There are SO many wonderful photographers out there, and it’s easy to fall into the trap of trying to imitate them. After all, they’re good at what they do and people like them. They’ve figured out the magic formula, right? Remember this; they are successful at being themselves. They have learned what makes their heart sing, and they have worked hard to put a piece of their heart in every single one of their images. Let them be them, and work on you being YOU. There is only one you and you need to learn how to rock that!
3. SHOOT WHAT YOU LOVE
Try to stop thinking about what you love in any other photographer’s work, and think about what you love. Release the feelings of expectations and standards. Shoot for yourself. What inspires you during a day? Is it the sun setting, or your children’s laughter? Whatever it is, shoot it.
4. FORGET ABOUT BEING GOOD
This one is really hard. We all want to be good and we want to be good, like, yesterday!! But we need to stop obsessing about that. The good will come, and hopefully great after that, but being consumed with the end goal can muddy the water. Being mediocre is a part of the journey, so embrace it. Allowing yourself to be in the moment will allow you to stay focused. You will get there. It might take a year, it might take 3 or 4, but you will get there. Focus on the journey. Soak everything in. Allow yourself with the ups and the downs, and hopefully those downs will become less and lesser, and the ups more and better.
5. KEEP YOUR IMAGES TO YOURSELF
It might be a good idea that while you are discovering your style, you keep your images to yourself. Doing so, releases the pressure of performance, and allows you to make mistakes without the observant eyes of others. Sometimes that alone gives you the freedom to explore and discover. Whatever your approach is, make sure that you can freely shoot without the fear of being judged.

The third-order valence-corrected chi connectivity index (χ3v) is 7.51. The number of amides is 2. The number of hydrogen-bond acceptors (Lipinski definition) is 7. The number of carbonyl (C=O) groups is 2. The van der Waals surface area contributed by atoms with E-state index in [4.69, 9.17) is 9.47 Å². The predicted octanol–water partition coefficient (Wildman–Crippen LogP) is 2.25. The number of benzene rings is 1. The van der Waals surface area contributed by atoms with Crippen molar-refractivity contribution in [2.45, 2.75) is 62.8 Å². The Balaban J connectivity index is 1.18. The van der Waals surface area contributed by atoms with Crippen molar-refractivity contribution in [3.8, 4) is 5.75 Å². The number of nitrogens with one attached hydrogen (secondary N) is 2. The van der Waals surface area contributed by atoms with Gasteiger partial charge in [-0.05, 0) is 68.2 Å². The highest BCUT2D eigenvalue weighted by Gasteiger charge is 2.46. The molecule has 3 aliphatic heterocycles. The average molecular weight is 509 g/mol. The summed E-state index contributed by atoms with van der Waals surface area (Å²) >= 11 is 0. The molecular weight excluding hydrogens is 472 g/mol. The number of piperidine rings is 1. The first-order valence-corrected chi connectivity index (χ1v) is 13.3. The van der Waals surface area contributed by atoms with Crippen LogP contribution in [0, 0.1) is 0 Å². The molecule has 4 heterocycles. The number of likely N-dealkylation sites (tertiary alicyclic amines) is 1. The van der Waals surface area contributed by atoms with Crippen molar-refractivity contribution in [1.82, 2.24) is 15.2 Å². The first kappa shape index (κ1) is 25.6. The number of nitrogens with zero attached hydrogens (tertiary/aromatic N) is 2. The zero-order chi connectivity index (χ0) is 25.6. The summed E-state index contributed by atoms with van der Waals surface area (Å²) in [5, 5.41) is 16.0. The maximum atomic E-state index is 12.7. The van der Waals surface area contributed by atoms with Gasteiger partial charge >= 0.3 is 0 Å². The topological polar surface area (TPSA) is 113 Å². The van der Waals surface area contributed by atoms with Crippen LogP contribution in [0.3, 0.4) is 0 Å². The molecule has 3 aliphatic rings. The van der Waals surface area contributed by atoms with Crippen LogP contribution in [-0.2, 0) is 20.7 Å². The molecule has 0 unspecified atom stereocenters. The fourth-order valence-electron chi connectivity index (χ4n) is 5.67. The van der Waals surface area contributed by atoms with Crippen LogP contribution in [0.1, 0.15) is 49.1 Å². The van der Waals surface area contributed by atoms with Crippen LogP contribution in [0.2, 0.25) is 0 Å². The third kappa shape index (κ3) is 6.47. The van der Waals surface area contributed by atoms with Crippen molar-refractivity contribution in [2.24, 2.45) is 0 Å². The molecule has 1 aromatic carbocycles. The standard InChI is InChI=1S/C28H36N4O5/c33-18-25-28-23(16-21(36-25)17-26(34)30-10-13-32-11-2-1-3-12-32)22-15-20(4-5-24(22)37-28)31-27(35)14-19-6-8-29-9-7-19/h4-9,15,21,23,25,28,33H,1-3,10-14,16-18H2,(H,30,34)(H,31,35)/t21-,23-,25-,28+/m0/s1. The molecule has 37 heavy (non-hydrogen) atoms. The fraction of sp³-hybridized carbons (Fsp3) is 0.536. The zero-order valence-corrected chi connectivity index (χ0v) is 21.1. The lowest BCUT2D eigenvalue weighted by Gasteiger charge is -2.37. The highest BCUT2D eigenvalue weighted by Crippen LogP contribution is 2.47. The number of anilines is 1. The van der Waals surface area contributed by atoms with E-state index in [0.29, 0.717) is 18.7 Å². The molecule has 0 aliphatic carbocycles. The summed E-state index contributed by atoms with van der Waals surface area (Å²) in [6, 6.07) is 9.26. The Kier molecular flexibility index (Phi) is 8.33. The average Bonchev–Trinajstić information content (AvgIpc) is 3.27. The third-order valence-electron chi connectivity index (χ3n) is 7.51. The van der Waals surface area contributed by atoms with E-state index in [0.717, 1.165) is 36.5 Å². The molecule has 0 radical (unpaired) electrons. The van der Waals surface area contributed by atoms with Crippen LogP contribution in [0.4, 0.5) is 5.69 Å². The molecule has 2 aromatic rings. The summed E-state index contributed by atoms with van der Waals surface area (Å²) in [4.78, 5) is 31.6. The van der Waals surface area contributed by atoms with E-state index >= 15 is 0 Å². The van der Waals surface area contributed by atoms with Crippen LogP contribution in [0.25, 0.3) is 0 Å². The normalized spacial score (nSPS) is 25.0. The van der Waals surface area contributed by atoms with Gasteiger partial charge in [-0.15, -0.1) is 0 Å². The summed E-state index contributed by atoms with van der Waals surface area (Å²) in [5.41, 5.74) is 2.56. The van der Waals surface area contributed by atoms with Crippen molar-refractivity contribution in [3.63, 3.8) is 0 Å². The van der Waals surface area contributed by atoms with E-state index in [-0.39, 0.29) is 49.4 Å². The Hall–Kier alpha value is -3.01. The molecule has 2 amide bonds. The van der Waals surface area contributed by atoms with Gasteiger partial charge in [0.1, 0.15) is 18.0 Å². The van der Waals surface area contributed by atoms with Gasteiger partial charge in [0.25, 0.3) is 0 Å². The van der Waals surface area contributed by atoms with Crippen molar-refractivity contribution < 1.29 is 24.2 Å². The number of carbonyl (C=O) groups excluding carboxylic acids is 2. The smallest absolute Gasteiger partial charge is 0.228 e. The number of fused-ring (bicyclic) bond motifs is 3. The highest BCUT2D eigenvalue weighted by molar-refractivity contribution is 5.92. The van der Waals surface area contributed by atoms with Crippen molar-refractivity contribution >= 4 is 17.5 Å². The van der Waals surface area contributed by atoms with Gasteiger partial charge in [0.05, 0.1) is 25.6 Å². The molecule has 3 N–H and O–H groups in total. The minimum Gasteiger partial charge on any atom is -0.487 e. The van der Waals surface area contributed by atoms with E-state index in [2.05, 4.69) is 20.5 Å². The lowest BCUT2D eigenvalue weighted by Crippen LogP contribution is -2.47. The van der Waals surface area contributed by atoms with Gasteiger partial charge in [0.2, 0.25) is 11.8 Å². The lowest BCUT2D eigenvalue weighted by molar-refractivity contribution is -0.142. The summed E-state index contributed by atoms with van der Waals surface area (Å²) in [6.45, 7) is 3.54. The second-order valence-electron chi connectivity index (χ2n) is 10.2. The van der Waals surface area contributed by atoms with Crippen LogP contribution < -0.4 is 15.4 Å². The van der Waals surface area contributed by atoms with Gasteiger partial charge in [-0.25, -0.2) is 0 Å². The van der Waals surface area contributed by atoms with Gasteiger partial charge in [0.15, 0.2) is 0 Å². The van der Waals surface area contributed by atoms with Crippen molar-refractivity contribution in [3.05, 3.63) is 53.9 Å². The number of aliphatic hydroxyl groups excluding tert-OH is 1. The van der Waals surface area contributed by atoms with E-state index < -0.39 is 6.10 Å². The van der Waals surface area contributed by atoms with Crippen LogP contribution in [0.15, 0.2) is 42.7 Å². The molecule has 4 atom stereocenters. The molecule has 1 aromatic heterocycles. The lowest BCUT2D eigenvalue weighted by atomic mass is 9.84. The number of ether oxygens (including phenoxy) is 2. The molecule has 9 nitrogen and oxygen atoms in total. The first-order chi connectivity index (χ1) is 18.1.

6. PINTEREST BOARDS AND GOOGLE: HURTING OR HELPING
Pinterest motivating boards have the purpose of their own. I love having a group of beautiful images that inspire me, but they’re not good to have when you’re trying to find yourself. Stop stalking other photographers!!! Do that after you have confidence in your own style.
7. DON’T THINK ABOUT STYLE
I spent a lot of time thinking about my style. It wasn’t until I stopped thinking about it though, that it finally came to me. It’s hard to do that, especially when you want it so badly, but trust me! You’re style will present itself to you when it is ready.
Now walk away from the computer and start shooting!!! After a few months, collect the images that you LOVE. Print them, or put them in a Flickr album, so you can look at them all together. Is there a common theme throughout? Is there a way you like to use color, or a certain way you compose? If style isn’t jumping out at you, ask a friend to look at your portfolio. Sometimes it’s easier for others to see something in your own work than it is for you. If style still is not presenting itself, don’t stress! Continue to shoot for a few more months, and then reflect on your work again. You will find it eventually; you just need to be patient. Good luck!